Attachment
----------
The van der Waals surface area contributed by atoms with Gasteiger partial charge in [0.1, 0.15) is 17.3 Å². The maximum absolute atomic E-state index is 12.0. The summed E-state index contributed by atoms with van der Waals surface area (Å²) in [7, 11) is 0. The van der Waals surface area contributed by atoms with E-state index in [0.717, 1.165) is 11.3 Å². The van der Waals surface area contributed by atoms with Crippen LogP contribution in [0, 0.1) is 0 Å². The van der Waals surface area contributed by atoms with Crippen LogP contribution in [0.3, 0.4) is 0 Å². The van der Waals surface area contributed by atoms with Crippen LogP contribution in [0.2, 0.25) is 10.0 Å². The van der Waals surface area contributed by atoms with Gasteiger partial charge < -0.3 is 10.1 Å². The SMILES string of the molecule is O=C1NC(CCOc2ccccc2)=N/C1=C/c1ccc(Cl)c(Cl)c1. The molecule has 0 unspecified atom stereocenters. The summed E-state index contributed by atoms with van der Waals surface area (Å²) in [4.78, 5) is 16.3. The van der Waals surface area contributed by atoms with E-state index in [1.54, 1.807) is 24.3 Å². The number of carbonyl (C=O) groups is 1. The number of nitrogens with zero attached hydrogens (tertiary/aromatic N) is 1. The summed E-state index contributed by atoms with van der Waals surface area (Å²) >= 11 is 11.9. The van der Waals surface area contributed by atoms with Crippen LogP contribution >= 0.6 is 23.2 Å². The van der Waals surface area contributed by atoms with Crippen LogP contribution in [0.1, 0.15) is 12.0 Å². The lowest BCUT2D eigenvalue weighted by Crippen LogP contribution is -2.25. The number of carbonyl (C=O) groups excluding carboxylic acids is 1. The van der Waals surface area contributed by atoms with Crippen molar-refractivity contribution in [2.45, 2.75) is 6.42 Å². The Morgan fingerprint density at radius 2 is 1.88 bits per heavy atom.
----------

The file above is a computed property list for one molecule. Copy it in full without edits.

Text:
The van der Waals surface area contributed by atoms with Gasteiger partial charge in [0.1, 0.15) is 17.3 Å². The maximum absolute atomic E-state index is 12.0. The summed E-state index contributed by atoms with van der Waals surface area (Å²) in [7, 11) is 0. The van der Waals surface area contributed by atoms with E-state index in [0.717, 1.165) is 11.3 Å². The van der Waals surface area contributed by atoms with Crippen LogP contribution in [0, 0.1) is 0 Å². The van der Waals surface area contributed by atoms with Crippen LogP contribution in [0.3, 0.4) is 0 Å². The van der Waals surface area contributed by atoms with Crippen LogP contribution in [0.2, 0.25) is 10.0 Å². The van der Waals surface area contributed by atoms with Gasteiger partial charge < -0.3 is 10.1 Å². The SMILES string of the molecule is O=C1NC(CCOc2ccccc2)=N/C1=C/c1ccc(Cl)c(Cl)c1. The molecule has 0 unspecified atom stereocenters. The summed E-state index contributed by atoms with van der Waals surface area (Å²) in [4.78, 5) is 16.3. The van der Waals surface area contributed by atoms with E-state index in [1.54, 1.807) is 24.3 Å². The number of carbonyl (C=O) groups is 1. The number of nitrogens with zero attached hydrogens (tertiary/aromatic N) is 1. The summed E-state index contributed by atoms with van der Waals surface area (Å²) >= 11 is 11.9. The van der Waals surface area contributed by atoms with Crippen LogP contribution >= 0.6 is 23.2 Å². The van der Waals surface area contributed by atoms with Crippen LogP contribution in [0.1, 0.15) is 12.0 Å². The lowest BCUT2D eigenvalue weighted by Crippen LogP contribution is -2.25. The number of carbonyl (C=O) groups excluding carboxylic acids is 1. The van der Waals surface area contributed by atoms with Crippen molar-refractivity contribution in [2.45, 2.75) is 6.42 Å². The Morgan fingerprint density at radius 2 is 1.88 bits per heavy atom.